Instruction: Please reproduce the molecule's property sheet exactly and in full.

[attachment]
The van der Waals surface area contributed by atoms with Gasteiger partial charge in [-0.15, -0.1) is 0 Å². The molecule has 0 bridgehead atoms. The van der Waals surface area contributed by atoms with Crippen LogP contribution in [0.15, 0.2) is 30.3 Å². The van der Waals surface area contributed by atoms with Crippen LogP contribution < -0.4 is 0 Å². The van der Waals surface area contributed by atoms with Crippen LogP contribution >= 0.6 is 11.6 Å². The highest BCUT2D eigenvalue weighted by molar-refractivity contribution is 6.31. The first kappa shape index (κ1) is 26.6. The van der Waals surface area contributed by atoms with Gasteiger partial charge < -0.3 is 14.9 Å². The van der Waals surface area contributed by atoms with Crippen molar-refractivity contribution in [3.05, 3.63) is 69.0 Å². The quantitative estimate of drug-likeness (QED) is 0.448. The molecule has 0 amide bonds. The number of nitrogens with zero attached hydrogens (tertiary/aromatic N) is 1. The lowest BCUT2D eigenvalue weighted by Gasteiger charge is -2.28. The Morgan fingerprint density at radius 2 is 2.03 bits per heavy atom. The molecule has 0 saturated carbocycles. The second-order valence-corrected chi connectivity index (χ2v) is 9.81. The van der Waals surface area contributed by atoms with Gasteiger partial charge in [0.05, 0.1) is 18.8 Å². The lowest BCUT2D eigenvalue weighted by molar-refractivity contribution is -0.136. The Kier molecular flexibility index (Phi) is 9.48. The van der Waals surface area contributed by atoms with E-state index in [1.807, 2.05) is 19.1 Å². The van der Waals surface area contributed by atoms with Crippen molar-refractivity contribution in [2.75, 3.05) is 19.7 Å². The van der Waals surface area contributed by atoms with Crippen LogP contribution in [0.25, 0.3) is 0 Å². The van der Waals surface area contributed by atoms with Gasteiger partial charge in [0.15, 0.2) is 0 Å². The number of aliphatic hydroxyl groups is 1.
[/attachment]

The van der Waals surface area contributed by atoms with Gasteiger partial charge in [-0.15, -0.1) is 0 Å². The molecule has 0 bridgehead atoms. The van der Waals surface area contributed by atoms with Crippen LogP contribution in [0.15, 0.2) is 30.3 Å². The van der Waals surface area contributed by atoms with Crippen LogP contribution < -0.4 is 0 Å². The van der Waals surface area contributed by atoms with Crippen LogP contribution >= 0.6 is 11.6 Å². The highest BCUT2D eigenvalue weighted by molar-refractivity contribution is 6.31. The first kappa shape index (κ1) is 26.6. The van der Waals surface area contributed by atoms with Gasteiger partial charge < -0.3 is 14.9 Å². The van der Waals surface area contributed by atoms with Crippen molar-refractivity contribution in [3.05, 3.63) is 69.0 Å². The quantitative estimate of drug-likeness (QED) is 0.448. The molecule has 0 amide bonds. The number of nitrogens with zero attached hydrogens (tertiary/aromatic N) is 1. The lowest BCUT2D eigenvalue weighted by Gasteiger charge is -2.28. The Morgan fingerprint density at radius 2 is 2.03 bits per heavy atom. The molecule has 0 saturated carbocycles. The second-order valence-corrected chi connectivity index (χ2v) is 9.81. The van der Waals surface area contributed by atoms with Gasteiger partial charge in [0.05, 0.1) is 18.8 Å². The lowest BCUT2D eigenvalue weighted by molar-refractivity contribution is -0.136. The Kier molecular flexibility index (Phi) is 9.48. The van der Waals surface area contributed by atoms with E-state index in [1.807, 2.05) is 19.1 Å². The van der Waals surface area contributed by atoms with Crippen molar-refractivity contribution in [2.75, 3.05) is 19.7 Å². The van der Waals surface area contributed by atoms with Crippen LogP contribution in [0.25, 0.3) is 0 Å². The van der Waals surface area contributed by atoms with Gasteiger partial charge in [0.15, 0.2) is 0 Å². The number of aliphatic hydroxyl groups is 1.